Carolina Valencia is a Colombian documentary maker by origin, who spent most of her life as Carlos. She worked as a freelancer and, also in 2006, made the documentary “The Two Cubas”, about two gay friends in communist Cuba under Castro. During the making of that documentary she came into contact with Santeria. This religion is mainly practiced in Cuba and Puerto Rico. As a result, her struggle with her identity, sexuality and her body accelerated, of which this documentary is the report.
Carolina’s personal story is intriguing enough for a compelling documentary. Yet “Voodoo Woman” has become an unbalanced movie. The balance between her personal development and her initiation into the rituals of Santeria has not been worked out properly. Maybe she should have told these two stories separately. And perhaps it would have been better to have someone else make her own story. As a documentary maker her work is less interesting here than as the subject of the documentary. The motivation to become a Santeria priestess (hence the English title “Voodoo Woman”) is clearly set up, but when the shift to her transition to so-called transgender takes place halfway through, the – expected – common thread sometimes gets a bit lost. She is committed to the position of other transgender people and to more tolerance and respect, which is not quite parallel with her desire to become a priestess. In this way, the whole almost comes across as a chronologically filmed documentary that was created through improvisation, which was not edited enough afterwards. The themes thus linger in good intentions.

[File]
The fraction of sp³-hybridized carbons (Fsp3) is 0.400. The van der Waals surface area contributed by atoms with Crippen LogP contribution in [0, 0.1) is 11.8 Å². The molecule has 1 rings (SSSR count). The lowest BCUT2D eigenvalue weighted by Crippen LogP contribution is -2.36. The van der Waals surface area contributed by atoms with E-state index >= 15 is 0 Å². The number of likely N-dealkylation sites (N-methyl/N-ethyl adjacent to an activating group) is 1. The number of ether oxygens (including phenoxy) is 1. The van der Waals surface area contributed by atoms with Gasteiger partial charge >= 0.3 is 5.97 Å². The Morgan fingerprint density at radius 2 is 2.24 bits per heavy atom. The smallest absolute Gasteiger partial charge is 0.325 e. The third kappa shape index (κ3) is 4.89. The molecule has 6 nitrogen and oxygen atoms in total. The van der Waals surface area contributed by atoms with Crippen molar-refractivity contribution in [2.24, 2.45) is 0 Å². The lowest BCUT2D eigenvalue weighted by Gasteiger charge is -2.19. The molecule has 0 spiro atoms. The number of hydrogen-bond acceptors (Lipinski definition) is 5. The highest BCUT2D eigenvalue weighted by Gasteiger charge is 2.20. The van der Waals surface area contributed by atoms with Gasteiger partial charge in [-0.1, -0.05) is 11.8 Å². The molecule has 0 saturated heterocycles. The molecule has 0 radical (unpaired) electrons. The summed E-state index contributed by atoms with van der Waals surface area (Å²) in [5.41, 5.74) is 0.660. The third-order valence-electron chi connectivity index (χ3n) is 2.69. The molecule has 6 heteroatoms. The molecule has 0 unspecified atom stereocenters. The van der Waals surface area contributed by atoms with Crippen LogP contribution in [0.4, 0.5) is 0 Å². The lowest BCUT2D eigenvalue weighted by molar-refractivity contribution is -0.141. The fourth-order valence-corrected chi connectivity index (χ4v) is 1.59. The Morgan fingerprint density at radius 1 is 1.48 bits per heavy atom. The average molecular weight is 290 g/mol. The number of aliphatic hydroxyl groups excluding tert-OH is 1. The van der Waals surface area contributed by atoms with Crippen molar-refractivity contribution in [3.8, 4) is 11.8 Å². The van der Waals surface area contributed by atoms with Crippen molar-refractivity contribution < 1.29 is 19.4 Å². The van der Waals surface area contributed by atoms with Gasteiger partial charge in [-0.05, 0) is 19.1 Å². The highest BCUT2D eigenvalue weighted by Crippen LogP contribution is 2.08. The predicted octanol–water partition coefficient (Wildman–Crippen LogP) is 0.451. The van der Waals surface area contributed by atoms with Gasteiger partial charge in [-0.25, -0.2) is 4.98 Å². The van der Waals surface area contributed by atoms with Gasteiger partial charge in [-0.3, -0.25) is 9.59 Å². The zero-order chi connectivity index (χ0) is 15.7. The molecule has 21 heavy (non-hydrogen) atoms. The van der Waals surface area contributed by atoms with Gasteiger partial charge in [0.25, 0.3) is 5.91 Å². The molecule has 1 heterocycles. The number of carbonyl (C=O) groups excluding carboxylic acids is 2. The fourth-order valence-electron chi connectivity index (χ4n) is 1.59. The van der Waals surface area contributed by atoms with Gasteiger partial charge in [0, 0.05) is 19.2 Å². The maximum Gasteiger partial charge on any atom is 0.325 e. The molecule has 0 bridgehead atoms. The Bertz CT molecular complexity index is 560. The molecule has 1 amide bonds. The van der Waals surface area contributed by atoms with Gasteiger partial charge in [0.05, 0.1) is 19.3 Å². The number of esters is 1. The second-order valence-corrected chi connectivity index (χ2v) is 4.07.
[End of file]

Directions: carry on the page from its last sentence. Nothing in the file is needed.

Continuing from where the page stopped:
Still, “Voodoo Woman” is undeniably a genuine and authentic work. After all, Carolina’s story is intensely personal, in which the documentary maker herself is central to an autobiographical and sometimes painful portrait. For any member of an aristocratic lineage with illustrious ancestors, it can sometimes be difficult to live up to high expectations, let alone if you still have to face yourself. Technically speaking, “Voodoo Woman” often rattles. The camerawork looks nervous and is at times just as unbalanced as the content. The voice-over from Valencia itself sometimes overlaps the dialogue in the documentary, so it is not always clear what is the most important spoken word to follow. Valencia does, however, lard up her story with photos of her childhood, videos (including her wedding – as Carlos) and a number of beautiful animations. The Spanish conversations are subtitled in English. In terms of topics – both Carolina’s personal struggles and the Sangeria religion – well worth it, despite the narrative and technical imperfection. A word of caution: in the Sangeria religion it is customary to perform animal sacrifices (as stated in the docu, the blood sacrifice is the highest imaginable sacrifice) and not everyone will be charmed by a few shots showing this.